Pentagon Identifies 2 MARSOC Raiders Killed Hunting ISIS in Iraq

  • Capt. Moises A. Navas and Gunnery Sgt. Diego D. Pongo
    Marine Corps Capt. Moises A. Navas, a special operations officer from Germantown, Md. (left) and Gunnery Sgt. Diego D. Pongo, a critical skills operator from Simi Valley, Calif. (right) were killed in action in Iraq on March 8.
  • Marine Raiders with Marine Forces Special Operations Command run
    Marine Raiders with Marine Forces Special Operations Command run toward their objective in support of a vehicle interdiction exercise during Weapons and Tactics Instructor (WTI) course 1-20 at K9 Village in Yuma Proving Ground, Arizona, Oct. 8, 2019. (U.S. Marine Corps photo/Cody Rowe)

The two service members killed during a mission to eliminate an ISIS stronghold in a mountainous region of north-central Iraq have been identified as members of Marine Corps Forces Special Operations Command.

Gunnery Sgt. Diego D. Pongo, 34, of Simi Valley, California, and Capt. Moises A. Navas, 34, of Germantown, Maryland, died Sunday while on a mission with Iraqi forces in the Makhmur Mountains, south of Erbil.

Following their deaths, more troops were sent into the region on a recovery mission that became a brutal fight, according to information released by Operation Inherent Resolve.

Related: 2 US Troops Killed in Iraq During Anti-ISIS Mission

"The forces trekked through mountainous terrain and eliminated four hostile ISIS fighters who were barricaded in the caves. The recovery took approximately six hours," Col. Myles B. Caggins III, a spokesman for the OIR coalition, said in a statement.

Ultimately, some 15-19 ISIS fighters were killed, officials said.

Pongo and Navas were both assigned to 2nd Marine Raider Battalion, Marine Forces Special Operations Command, out of Camp Lejeune, N.C.

"The hearts of the entire Marine Raider community are with the Pongo and Navas families as we mourn this tremendous loss," Col. John Lynch, the commander of Marine Raider Regiment, said in a statement. "In times like these we come together and rely on each other, sharing our burdens and providing strength to those that need it. We will do everything we can to lift up and support our grieving families in order to and honor the incredible lives and the ultimate sacrifices of Gunnery Sgt. Pongo and Capt. Navas.”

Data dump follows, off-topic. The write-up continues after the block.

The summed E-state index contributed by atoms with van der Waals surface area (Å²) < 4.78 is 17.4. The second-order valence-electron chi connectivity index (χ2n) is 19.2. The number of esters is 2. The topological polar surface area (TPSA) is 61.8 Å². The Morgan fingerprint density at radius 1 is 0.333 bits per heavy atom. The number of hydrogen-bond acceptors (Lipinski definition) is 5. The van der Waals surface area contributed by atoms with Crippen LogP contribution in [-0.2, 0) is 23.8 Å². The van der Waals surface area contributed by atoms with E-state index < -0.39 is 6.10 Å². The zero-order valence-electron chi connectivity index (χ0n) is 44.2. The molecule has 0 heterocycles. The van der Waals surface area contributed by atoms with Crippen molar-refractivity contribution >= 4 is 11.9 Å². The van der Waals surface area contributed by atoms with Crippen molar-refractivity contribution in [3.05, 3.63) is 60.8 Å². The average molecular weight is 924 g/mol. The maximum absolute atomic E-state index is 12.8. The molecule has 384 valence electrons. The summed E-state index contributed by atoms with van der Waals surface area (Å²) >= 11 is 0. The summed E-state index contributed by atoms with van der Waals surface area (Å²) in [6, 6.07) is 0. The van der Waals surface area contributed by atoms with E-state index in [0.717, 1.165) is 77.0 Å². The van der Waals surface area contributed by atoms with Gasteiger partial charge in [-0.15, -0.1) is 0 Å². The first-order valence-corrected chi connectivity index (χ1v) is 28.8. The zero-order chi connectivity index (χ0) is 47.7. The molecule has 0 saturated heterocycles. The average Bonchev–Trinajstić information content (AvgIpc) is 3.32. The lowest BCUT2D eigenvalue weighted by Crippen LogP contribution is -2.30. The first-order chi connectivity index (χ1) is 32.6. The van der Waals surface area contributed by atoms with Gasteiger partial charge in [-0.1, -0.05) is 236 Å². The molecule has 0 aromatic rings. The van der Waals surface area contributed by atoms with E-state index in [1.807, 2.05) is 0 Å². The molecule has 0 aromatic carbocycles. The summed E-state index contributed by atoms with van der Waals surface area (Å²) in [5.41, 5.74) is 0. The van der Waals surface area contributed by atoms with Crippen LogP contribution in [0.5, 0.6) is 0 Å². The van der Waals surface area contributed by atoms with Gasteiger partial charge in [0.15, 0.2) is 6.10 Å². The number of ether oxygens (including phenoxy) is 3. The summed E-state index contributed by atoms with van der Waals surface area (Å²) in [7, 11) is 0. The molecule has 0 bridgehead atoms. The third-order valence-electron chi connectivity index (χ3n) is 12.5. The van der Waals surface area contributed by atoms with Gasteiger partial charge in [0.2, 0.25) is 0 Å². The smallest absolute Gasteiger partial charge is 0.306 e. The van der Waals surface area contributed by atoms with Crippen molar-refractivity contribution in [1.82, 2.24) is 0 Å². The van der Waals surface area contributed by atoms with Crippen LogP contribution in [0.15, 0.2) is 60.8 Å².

According to information released by MARSOC, Pongo enlisted in the Marines in 2004, deploying as a rifleman with the 11th Marine Expeditionary Unit and later deploying to Afghanistan with 1st Battalion, 5th Marine Regiment as a sniper team leader. He joined MARSOC in December 2011, completing deployments to Iraq and Afghanistan.

Pongo, said Lynch, had a "larger-than-life personality."

"The command as a whole became witness to his dynamic personality, and love for family, when he brought his mom to this past year’s Marine Corps Birthday Ball ceremony and together they out-danced the rest of us on the dance floor," Lynch said. "He also loved going on adventures with his daughter, hiking, camping, and woodworking. He was [an] advanced sniper, a foreign weapons instructor, a combat marksmanship leader, and he was fluent in multiple languages."

Pongo's awards include a Bronze Star with combat valor device, earned in 2013; and a Purple Heart, two Navy and Marine Corps Commendation Medals, the Navy and Marine Corps Achievement Medal and two Combat Action Ribbons.

He is survived by his daughter and mother.

Navas began as an enlisted Marine, joining the Corps in 2004 as an administrative clerk and rising to the rank of sergeant before earning a commission through the Marine Enlisted Commissioning Education Program in 2010, according to MARSOC officials. He earned his special operations officer military occupational specialty in 2016, and deployed in support of Operation Iraqi Freedom and Operation Inherent Resolve prior to the current deployment. 

Lynch said most knew Navas as "Mo," and added that he was born in Panama. He had recently been selected for promotion to major, he added.

"In addition to being a phenomenal Marine officer and Raider, he truly was a family man, and cherished his time watching his children play sports," Lynch said.

Navas had earned the Purple Heart, the Joint Service Commendation Medal, the Navy and Marine Corps Commendation Medal, the Navy and Marine Corps Achievement Medal and Combat Action Ribbon. He is survived by his wife, daughter, and three sons.

Pongo and Navas are the first U.S. troops to die in the fight against ISIS since another Marine Raider, Gunnery Sgt Scott Koppenhafer, was killed Aug. 10, 2019 in Iraq.

The deaths of the Marines remain under investigation. New York Times reported Monday that officials are now reviewing U.S. military operations in Iraq and how U.S. forces advise local troops in the wake of the casualties.

-- Hope Hodge Seck can be reached at Follow her on Twitter at @HopeSeck.

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